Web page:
The modern classroom has evolved to become a much more interactive environment. This entails moving away from the one-way communication technique of pure lecture, in favor alternative methods such as a ‘flipped’ classroom. While this movement does not mean completely eliminating in class lectures, it does mean to incorporate an ever increasing amount of active learning techniques into our classroom time. The goal is to better engage our students through individual and group activities that include worksheets, tangible manipulative exercises, and oral questioning and spontaneous polls that better convey the material in the classroom. These methods are far more effective at relaying complex ideas and materials than the traditional lecture, and also result in a much better retention of the knowledge*. These efforts are in alignment with the national initiative, overseen by the American Association for the Advancement of Science (AAAS), termed the “Vision and Change Initiative”.
To support this transition in the UMW Biology Department, we are creating a website through the Domain of One’s Own program that will provide information on active learning strategies, and will serve as a repository of active learning exercises for our faculty to use in their classroom. In this venture, we have relied heavily on the faculty and staff of DTLT, CTE&I and DKC, who have all played an integral part in shaping the philosophy behind our ideas, and in constructing our website repository.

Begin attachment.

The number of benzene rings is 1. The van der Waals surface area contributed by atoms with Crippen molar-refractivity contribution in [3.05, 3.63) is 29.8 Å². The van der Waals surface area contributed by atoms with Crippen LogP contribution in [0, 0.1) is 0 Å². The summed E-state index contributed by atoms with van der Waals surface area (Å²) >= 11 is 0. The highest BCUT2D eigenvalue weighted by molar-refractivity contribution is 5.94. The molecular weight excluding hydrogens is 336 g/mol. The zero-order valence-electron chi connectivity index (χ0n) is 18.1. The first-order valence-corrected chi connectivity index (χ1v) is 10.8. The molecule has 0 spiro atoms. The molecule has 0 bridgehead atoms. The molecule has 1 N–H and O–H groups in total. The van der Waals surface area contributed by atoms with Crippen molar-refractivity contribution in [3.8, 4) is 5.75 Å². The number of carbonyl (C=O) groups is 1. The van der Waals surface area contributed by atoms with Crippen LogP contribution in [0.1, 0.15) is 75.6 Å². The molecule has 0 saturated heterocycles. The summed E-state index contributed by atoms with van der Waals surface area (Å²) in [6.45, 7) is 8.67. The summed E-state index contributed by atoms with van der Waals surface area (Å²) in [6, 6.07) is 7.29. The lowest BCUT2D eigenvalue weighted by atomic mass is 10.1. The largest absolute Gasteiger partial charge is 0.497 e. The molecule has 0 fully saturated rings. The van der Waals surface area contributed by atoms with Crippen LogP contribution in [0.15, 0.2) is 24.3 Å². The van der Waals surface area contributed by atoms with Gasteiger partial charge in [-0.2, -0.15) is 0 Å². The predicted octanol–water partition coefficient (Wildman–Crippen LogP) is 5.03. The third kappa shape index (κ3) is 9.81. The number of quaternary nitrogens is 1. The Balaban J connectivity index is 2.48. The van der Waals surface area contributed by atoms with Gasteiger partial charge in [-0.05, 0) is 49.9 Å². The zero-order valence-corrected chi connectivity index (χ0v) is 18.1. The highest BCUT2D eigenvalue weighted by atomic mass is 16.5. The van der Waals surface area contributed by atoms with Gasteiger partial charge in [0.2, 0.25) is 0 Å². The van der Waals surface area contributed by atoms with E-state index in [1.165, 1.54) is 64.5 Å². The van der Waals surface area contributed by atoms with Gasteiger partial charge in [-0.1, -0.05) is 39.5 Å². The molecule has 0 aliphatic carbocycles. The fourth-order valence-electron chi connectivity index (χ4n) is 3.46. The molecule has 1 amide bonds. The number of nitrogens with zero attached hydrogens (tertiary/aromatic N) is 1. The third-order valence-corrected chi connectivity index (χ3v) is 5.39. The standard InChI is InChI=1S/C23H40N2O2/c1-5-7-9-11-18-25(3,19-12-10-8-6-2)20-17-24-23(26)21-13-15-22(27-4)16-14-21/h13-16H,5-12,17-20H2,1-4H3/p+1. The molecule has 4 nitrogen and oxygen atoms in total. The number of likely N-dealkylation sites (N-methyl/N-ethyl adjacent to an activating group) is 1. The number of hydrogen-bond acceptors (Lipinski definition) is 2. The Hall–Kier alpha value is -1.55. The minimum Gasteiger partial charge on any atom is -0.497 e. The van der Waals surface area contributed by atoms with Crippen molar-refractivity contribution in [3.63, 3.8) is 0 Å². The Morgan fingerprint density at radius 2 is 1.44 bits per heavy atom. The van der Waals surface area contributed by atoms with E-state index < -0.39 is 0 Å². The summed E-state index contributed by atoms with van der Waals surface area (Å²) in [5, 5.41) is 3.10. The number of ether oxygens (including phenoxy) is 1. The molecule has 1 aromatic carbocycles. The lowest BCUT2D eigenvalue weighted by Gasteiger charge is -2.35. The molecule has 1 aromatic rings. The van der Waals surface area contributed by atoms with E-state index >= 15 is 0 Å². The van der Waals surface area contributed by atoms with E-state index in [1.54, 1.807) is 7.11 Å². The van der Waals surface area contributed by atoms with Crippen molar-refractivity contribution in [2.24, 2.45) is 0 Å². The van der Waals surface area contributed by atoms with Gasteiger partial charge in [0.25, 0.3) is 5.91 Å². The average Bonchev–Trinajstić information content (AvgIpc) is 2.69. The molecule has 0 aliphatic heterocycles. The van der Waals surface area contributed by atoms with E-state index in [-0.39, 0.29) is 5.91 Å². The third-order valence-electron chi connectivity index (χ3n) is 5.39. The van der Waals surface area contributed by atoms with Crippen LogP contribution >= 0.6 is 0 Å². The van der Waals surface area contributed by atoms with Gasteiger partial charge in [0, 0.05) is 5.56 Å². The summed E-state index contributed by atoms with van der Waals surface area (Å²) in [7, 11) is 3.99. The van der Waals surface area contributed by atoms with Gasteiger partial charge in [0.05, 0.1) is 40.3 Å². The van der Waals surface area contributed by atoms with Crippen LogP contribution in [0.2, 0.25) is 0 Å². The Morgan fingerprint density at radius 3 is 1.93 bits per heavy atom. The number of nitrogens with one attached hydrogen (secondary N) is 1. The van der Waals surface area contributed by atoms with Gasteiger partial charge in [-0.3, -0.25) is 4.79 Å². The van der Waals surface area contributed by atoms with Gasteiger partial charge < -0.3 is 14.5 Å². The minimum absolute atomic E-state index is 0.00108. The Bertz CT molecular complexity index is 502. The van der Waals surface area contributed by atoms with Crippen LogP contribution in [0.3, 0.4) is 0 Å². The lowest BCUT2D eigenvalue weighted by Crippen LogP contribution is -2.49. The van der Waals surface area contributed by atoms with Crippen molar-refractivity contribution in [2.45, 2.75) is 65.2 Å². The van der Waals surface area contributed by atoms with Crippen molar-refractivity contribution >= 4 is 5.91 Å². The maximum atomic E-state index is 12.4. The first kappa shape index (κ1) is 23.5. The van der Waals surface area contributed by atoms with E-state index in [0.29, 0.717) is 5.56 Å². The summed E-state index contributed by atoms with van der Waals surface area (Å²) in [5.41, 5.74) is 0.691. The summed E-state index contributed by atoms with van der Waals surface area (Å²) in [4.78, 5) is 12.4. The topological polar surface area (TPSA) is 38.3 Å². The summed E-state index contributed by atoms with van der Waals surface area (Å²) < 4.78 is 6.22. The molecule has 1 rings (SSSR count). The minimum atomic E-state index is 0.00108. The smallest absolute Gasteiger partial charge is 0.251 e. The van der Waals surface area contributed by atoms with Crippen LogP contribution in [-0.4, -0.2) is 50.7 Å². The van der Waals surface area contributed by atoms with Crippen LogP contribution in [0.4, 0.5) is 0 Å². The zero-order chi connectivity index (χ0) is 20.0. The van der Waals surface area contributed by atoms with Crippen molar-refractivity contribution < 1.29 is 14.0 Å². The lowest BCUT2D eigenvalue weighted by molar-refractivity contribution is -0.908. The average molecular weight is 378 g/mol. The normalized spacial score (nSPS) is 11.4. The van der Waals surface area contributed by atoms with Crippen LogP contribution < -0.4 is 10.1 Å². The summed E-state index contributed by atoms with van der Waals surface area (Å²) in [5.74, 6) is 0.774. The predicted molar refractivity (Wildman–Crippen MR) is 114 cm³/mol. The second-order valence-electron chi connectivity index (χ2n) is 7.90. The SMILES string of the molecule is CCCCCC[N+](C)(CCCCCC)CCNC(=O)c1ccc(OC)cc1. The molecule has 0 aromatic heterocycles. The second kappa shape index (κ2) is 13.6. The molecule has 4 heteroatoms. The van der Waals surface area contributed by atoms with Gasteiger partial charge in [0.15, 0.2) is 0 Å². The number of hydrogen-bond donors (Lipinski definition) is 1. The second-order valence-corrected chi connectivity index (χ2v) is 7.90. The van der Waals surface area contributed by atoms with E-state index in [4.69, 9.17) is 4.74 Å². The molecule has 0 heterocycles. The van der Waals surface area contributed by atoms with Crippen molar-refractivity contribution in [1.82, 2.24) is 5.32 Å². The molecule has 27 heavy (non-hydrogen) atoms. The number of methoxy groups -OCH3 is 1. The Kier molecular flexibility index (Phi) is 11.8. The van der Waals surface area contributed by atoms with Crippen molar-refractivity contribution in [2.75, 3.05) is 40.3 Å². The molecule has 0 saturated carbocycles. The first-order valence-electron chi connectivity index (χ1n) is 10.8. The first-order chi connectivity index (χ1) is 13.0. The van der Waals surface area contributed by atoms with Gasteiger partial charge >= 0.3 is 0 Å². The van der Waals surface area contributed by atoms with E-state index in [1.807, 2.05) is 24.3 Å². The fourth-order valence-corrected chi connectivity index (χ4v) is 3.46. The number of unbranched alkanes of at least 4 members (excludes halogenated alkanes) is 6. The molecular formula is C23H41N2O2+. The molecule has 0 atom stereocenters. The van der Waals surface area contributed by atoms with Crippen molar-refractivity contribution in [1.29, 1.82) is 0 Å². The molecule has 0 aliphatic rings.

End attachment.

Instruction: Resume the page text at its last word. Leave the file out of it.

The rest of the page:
Currently, our website describes the motivation behind our transition to a more active learning environment, defines multiple established active pedagogical philosophies that we utilize, and contains sets of active learning exercises for our introductory biology courses.
In the future, our website will be expanded to include a more comprehensive list of active learning pedagogy tools, and will also incorporate a greater variety of active learning exercises to be used throughout our curriculum. Furthermore, the website may incorporate an open forum for faculty (within and beyond our department) to submit and retrieve active pedagogy exercises for their classroom, as well as a process for students to comment and provide feedback on individual activities and pedagogy tools. Our hope is that this website will serve as a professional development tool for new faculty and a continuing education resource to introduce and extend the knowledge of our current faculty on the benefits of active learning.
Parrish Waters is an Assistant Professor with the UMW Biology Department, and teaches courses in Human Anatomy and Human Physiology. He performs research with a team of UMW student from the Psychology and Biology Departments that answer questions related behavioral neuroscience, stress, and human mental disease.
* P. Armbruster, M. Patel, E. Johnson, M. Weiss (2009). Active Learning and Student-Centered Pedagogy Improve Student Attitudes and Performance in Introductory Biology, CBE-Life Sciences Education. 8; 203–213.